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Proper Data Warehouse Modeling (OLTP to OLAP)

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This show several methods in creating Data Marts from an OLTP Operational Database into an OLAP Data Warehouse. I also put in slowly changing dimensions that allow to cover historical data from product categories.

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Proper Data Warehouse Modeling (OLTP to OLAP)

  1. 1. This is my data modeling conversion from the Northwind OLTP Operational Database to the DWNorthwind OLAP Data Warehouse. Please note that I made this picture really large so that I can plan my arrangements for OLTP to OLAP conversion. Northwind (OLTP) Operational Database   By: Christopher Singleton Business Intelligence Analyst
  2. 2. By: Christopher Singleton Northwind Database (Large Full Scale Photo)
  3. 3. DWNorthwind (OLAP) Data Warehouse Note: The [Factless Fact] tables in the DWNorthwind transactional warehouse was created because of the many to many relationships. Categories table has been flattened into the [Dim Products] table. The [Order Details] table and the [Orders] table becomes [Fact Sales Orders]. Supplies can become another star schema Data Mart in the future.
  4. 4. OLAP Data Warehouse Note: Category table has been flattened into the DimProducts table. FactlessFact tables were created because of the many to many relationships. Orders and OrderDetails is now the FactSalesOrders table. Supplies becomes part of a Star schema new Data Mart. By: Christopher Singleton
  5. 5. Inventory Table Snapshot (Layout) This is my inventory snap-shot Data Mart Layout from Visio. As you can see I allowed capability for more than one Star-schema Data Mart in the future. The measures are in green in the [Fact Inventory Snapshot] table, which allows the user to slice in the cube while calculating inventory at any particular given point in time. The reason of why I came up with this very basic logical design is because it meets all the requirements in doing the calculations for (GMROI) Gross Margin Return On Investment. This design is also very easy to explain to the end user of what is going on and how it fits in with getting all the (KPI’s) Key Performance Indicators. All the measures in the [Fact Inventory Snapshot] table can be calculated directly on the fly with the interconnecting tables that satisfy the minimum requirements in being able to retrieve all the data needed for GMROI. The end users can have their analysis of all measures by products or/and date. The [Dim Store] table allows for expandability in the future for other store locations, otherwise it is not needed nor would it change anything. The end user can easily get all the measures sliced by product and/or dates.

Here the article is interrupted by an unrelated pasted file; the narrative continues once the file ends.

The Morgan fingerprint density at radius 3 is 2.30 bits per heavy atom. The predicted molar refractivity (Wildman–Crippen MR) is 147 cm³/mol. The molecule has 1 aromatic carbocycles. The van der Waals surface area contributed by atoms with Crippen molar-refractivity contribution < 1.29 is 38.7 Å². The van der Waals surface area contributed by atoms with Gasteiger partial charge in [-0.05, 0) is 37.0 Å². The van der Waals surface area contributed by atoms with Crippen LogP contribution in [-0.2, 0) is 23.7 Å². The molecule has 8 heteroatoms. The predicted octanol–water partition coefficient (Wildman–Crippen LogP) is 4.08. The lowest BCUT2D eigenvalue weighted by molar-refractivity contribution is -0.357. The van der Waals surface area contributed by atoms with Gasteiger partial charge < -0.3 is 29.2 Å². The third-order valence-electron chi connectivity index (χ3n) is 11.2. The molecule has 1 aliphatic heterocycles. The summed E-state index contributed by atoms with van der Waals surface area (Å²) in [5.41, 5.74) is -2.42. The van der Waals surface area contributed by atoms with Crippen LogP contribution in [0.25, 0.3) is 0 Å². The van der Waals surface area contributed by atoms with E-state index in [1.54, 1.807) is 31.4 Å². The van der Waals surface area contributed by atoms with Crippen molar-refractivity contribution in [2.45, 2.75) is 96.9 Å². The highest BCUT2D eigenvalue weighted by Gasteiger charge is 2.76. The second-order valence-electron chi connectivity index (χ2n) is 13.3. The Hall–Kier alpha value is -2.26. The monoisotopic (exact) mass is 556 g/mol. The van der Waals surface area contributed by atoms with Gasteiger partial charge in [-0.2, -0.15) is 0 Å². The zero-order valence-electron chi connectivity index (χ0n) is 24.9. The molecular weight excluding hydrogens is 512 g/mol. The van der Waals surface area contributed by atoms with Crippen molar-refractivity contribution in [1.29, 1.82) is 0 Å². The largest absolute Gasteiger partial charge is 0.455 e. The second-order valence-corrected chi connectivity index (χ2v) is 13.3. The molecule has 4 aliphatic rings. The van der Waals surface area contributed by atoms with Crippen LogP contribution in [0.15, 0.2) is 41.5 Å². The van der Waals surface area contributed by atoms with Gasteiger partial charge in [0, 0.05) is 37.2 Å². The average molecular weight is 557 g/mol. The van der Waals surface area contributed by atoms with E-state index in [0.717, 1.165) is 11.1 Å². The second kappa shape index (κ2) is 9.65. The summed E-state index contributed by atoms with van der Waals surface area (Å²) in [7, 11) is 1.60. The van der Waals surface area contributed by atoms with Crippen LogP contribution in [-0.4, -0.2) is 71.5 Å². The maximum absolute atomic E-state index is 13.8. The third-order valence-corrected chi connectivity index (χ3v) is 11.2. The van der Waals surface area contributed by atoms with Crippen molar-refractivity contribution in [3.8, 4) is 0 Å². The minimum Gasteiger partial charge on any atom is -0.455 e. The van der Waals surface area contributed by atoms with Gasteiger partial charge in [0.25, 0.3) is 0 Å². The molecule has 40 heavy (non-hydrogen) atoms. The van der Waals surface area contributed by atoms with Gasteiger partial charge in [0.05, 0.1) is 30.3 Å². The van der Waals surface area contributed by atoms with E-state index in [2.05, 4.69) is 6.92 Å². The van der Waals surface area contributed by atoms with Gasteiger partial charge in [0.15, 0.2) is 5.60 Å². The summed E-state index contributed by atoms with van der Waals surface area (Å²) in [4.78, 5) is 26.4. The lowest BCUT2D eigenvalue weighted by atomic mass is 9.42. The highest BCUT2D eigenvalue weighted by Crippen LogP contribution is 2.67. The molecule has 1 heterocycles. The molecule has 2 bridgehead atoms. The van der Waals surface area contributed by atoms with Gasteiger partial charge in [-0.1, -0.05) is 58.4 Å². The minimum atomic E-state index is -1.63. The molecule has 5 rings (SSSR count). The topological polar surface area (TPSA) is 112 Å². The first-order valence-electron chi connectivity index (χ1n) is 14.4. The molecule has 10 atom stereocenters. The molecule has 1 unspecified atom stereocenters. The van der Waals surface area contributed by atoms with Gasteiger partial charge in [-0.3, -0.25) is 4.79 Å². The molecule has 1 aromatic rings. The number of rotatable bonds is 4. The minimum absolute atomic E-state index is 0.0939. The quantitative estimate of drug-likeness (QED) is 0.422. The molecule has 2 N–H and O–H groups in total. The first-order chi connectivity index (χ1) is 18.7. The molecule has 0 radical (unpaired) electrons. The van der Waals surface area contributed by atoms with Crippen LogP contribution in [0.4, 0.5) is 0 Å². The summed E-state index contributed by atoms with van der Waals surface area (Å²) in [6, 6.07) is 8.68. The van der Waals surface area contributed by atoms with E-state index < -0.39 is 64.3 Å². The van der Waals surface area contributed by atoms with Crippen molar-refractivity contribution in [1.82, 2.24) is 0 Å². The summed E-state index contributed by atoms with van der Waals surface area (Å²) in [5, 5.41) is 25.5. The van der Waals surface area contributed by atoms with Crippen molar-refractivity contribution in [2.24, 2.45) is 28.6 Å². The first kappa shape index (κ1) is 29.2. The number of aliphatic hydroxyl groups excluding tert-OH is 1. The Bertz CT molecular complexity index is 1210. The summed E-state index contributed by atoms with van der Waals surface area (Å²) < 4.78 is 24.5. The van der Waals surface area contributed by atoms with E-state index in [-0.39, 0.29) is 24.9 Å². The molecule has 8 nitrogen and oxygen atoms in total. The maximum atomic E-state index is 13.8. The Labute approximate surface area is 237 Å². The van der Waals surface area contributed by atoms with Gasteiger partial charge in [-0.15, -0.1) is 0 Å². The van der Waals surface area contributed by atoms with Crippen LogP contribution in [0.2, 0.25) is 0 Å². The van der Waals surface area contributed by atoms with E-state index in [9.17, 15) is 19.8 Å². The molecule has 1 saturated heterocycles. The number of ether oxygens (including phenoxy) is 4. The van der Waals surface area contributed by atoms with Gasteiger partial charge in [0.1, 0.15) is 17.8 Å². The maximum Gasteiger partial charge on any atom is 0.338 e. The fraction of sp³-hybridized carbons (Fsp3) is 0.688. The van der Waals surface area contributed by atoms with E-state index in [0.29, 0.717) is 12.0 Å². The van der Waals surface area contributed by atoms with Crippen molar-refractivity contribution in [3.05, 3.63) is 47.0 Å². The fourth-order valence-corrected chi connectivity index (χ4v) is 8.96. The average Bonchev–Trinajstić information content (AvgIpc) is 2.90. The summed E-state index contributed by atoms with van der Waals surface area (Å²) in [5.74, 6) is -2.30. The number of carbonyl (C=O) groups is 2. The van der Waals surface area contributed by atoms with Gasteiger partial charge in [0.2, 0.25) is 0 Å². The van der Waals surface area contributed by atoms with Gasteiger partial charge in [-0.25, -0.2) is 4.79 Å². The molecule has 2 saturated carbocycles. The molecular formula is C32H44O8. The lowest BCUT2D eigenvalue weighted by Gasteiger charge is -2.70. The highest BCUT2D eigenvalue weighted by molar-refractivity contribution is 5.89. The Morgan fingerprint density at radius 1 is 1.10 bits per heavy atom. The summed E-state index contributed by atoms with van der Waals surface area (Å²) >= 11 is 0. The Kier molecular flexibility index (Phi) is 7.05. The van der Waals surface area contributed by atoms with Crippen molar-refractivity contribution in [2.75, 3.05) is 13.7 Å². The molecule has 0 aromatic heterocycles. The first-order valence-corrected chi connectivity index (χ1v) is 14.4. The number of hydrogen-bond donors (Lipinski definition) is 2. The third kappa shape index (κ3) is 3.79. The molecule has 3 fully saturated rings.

6. 6. Inventory Snapshot Data Mart (Layout) (Note: Measures in green) By: Christopher Singleton
  7. 7. DWNorthwind(OLAP) DataWarehouse (SlowlyChangingDimensions) [Product Category] has been changed to reflect how slowly changing dimensions can be handled as a hybrid type 3 conversion. Note: In [Dim Products] you now have a [Current Category] column and [Historical Category] column to show how product categorical dimensions can be tracked over changes in time. This means that a product can have two rows and a different product key on each row for the same product. One product key for the [Current Category] and the other for tracking the historical data of the same product. The [Historical Category] holds changes for previous years, while [Current Category] holds the current year data. Note also that composite keys were added where needed to facilitate in making it easier to query using SQL.
  8. 8. Data Warehouse (OLAP) By: Christopher Singleton Note: In the DimProducts Table, CurrentCategory and HistoricalCategory will have different Product key numbers for the same product and two rows for each product, which allows to track historical data. (Slowly Changing Dimensions) (3rd Hybrid Form shown)

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